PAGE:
Hair and skin problems? Some MSU students think it’s in the water.

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Picture from Denise Patterson used with permission

Yellow-brown colored water coming from faucet

Students moving from the metro Detroit area to Michigan State University’s campus freshman year experienced many adjustments.

Whether they went from never sharing a room to having a roommate or catching a bus for the first time, having to adjust to the water in their dorms probably never crossed their mind.

Although a water quality report in 2016 confirmed that the water on MSU’s campus was safe, students think otherwise due to the color of the water and effects they think it has had on their hair and skin.

Senior Kayla McNeal, who lived in Holmes hall her freshman, year experienced firsthand effects she attributes to the water.

“The water seemed to make my skin extremely dry,” said McNeal. “It made me feel like I wasn’t really clean after taking a shower. My hair eventually broke off from washing it in the water just a few times.”

McNeal took action by attaching water filters to the sink as well as the shower head in the bathroom, but that only helped so much. Eventually she stopped washing her hair on campus as well as washing clothes.

Moving to Brody neighborhood her sophomore year, McNeal immediately noticed an improvement in the water quality. Currently living off campus, the water seems to be better on her hair and skin, but she still prefers the water quality in her hometown of Detroit.

Natalie Valdez, a senior at Michigan State as well, lived in Holden Hall on the opposite side of campus from Holmes and experienced the same thing as McNeal.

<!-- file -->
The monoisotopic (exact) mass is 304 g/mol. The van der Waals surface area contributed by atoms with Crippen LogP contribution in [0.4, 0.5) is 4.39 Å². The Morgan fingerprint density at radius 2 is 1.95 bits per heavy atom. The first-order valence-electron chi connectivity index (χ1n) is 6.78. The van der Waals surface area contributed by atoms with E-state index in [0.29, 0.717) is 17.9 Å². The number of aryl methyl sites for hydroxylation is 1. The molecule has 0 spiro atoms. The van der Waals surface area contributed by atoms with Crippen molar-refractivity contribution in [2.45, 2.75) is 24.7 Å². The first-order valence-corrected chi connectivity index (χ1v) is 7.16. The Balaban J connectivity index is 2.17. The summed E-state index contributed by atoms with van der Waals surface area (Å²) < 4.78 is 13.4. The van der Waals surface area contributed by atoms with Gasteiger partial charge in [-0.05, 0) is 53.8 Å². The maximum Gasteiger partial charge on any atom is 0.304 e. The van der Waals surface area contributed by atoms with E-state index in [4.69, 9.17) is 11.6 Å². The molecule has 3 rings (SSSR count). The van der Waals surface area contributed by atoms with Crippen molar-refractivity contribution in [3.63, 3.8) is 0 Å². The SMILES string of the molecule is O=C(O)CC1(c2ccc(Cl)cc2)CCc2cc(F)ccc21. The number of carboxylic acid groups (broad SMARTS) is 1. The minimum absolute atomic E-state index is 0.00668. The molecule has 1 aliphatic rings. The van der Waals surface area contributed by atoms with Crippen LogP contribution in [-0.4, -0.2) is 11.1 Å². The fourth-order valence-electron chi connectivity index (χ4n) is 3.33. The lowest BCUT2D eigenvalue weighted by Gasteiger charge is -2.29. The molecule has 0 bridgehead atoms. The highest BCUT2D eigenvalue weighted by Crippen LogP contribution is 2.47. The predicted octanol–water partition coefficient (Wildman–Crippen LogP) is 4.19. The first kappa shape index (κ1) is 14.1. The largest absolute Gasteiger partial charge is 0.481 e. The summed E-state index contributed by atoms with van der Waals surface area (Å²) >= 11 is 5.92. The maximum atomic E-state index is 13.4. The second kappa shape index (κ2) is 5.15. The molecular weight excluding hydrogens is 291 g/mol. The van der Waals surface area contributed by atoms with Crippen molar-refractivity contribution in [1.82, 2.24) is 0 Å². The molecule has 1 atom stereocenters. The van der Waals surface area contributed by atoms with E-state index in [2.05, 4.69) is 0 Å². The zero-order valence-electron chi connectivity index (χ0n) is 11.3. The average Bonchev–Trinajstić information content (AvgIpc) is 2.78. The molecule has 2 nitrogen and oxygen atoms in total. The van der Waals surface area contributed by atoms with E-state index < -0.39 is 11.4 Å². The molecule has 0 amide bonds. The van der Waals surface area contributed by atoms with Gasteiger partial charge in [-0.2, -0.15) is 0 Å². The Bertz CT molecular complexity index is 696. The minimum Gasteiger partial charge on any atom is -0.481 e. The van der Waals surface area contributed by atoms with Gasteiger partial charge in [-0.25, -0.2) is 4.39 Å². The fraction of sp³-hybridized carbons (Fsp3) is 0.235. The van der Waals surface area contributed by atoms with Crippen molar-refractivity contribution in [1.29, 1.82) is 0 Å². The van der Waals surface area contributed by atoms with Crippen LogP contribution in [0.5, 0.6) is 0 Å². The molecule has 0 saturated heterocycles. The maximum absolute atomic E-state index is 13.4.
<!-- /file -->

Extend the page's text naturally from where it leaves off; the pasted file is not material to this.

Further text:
“My hair began to get really damaged and dry, and my skin began to get irritated,” said Valdez. Using different protective hair products and body wash helped Valdez’s situation but was a hassle.

Similar to McNeal’s situation, once she moved off of campus, she thought the water quality was much better.

Junior Nate Brown attributes a change in his skin and hair to the water, but he had an opposite effect from how the girls’ skin and hair reacted.

“My skin was a whole lot more oily as well as my hair,” said Brown. After living in McDonel for two years, Brown noticed a difference in the water since living in Brody neighborhood.

“Now I live in Butterfield, and the water is so much better in Brody. My skin is clearer than how it was when I was living in McDonel,” said Brown.

Picture from Denise Patterson used with permission

Bathrooms at the College of Law, stained from the water

The water in Brody neighborhood seems to be “better” as students described it, due to the improvement of hair and skin after moving from a different neighborhood.

The color of the water as well as the stains it leaves behind in toilet bowls has raised concern among students. Students even shared photos of the yellow-brown water coming out of a faucet via Snapchat on the “MSU Campus Story.”

Picture from Denise Patterson used with permission

Photo published via Snapchat on the “MSU Campus Story,” displaying yellow-brown water coming from a sink on campus.

MSU’s Infrastructure Planning and Facilities states that the water comes from groundwater wells. The water goes through changes before being pumped to campus through 67 miles of pipes.

First chlorine is added to the water as a disinfectant, then fluoride “to promote strong teeth and bones.” Lastly, to prevent corrosion, phosphate and caustic are added.

MSU has received recognition and awards for its Wellhead Protection Program, which is a program that works to prevent potential contamination from contaminant sources before they get to the wells.

Although the water is proven safe and clean, some students are still taking precautions and using preventive measures to avoid dry hair and skin.

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